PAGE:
Under the auspices of Kings and Queens, with the use of commercial forces of such organisations as West India Company, the colonisation made its mark on most countries, bringing years of suffering and exploitation, and fundamentally shaped the world we live in today. Now, we are looking at companies that work with governments or ‘under auspices’ of countries to conquer outer space. They become beacons of the space race and extended arms of the countries. However, as private companies, what laws should they obey? The United Nations Moon Treaty asserts that no nation can claim land on the Moon or any other celestial bodies in the solar system as the extension of its country from the Earth. Although it has not been signed by key players such as the USA, China, Japan, and Russia.

Nonetheless, following the UN as no country can claim land in space, any settlement on any planet must be considered an independent state in the eyes of the law. Therefore, when the commercial company states that it will go to Mars and set the colony, the Mars colony will become owned by that company, meaning that company will own an independent state on the other planet. Now, the commercial objective of setting up a settlement on Mars or any different planet is to make a profit and send back resources to Earth that are deemed valuable or rare on Earth. Similar can be said of past colonies in Asia or Africa until people started to oppose external nations' exploitation and rules. Once the Mars colony matures, develops community, and realises that it is independent, self-sufficient, different from the Earth, developed on the different values and framework, will it want to become separate from its Earthy owner? Or rather, when? How will this be addressed? Will it adapt old ways of organising itself or maybe the new government will adopt a new, unimaginable way of governing a new society taking lessons from our past - the spacehumans revolution.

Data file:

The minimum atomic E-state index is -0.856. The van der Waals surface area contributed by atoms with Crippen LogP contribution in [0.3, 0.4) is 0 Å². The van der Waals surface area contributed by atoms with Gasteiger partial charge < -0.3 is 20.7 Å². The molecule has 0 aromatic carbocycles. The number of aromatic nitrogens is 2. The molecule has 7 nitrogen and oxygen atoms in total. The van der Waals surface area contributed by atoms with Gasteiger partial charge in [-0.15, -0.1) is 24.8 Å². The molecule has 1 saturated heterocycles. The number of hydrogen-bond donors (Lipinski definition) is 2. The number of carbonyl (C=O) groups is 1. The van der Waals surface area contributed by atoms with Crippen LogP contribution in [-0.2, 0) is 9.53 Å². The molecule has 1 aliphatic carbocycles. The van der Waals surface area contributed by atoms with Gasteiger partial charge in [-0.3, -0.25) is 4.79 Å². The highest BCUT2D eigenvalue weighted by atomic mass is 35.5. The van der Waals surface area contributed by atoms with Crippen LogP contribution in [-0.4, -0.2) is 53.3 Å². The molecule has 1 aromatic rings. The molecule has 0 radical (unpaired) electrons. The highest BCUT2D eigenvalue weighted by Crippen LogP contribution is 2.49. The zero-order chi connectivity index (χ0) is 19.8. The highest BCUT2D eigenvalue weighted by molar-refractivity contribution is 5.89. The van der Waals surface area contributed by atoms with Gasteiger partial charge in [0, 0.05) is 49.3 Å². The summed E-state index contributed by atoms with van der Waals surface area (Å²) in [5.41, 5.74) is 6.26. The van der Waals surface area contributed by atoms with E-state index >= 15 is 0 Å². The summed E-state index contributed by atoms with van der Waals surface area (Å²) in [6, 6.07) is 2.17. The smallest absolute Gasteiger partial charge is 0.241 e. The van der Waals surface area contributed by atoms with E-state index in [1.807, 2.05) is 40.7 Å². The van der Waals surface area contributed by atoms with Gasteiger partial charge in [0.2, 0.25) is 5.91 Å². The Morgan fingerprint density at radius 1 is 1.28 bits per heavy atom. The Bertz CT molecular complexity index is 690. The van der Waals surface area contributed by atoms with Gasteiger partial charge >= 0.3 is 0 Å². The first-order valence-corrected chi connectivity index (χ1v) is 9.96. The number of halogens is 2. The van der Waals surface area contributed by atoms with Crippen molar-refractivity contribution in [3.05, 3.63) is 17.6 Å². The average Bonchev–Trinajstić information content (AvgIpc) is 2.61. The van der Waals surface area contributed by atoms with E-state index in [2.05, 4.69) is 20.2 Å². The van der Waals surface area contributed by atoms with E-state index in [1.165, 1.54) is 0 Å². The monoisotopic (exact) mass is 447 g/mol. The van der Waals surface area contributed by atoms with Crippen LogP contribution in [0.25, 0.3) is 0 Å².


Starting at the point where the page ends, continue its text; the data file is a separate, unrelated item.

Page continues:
Keep the peace to make peace

However, when the West India Company conducted its quests, the world was a different place. It was a place where few monarchies ruled almost the entire world; where ordinary people have been exploited and left to their rulers' mercy. It was the world where few made the decisions for all. Now we live in the world when all make a few accountable for all decisions. We know that collaboration of nations and scientists worldwide proves that the achievements once dreamed of are now as real as anything else. Suppose we keep collaborative work and agree on principles that direct us in situations that might be problematic in our space endeavours. In that case, we might decide to unite for the exploration of the great unknown. The United Nations keeps peace globally in most cases, it is a multilateral agreement that gives us the forum to discuss and pressurise for a good cause. Maybe the time has come to think about how to extend the United Nations merit to include outer space in every feasible detail, in the name of keeping peace not only here on Earth, but also out there, in the vast unknown of outer space.

Each quest carries its cost, demanding dedication and perseverance as it requires a sense of responsibility — the responsibility for exploration consequences. The truth is that whatever happens on Earth will directly impact the sustainability of interplanetary human exploration and vice versa. Whether we like it or not, space is not only a matter of science fiction novels anymore. The space revolution has begun. Our responsibility is to make the best out of it; with all the tools we have developed throughout the centuries. Otherwise, history will turn its wheel against us yet again.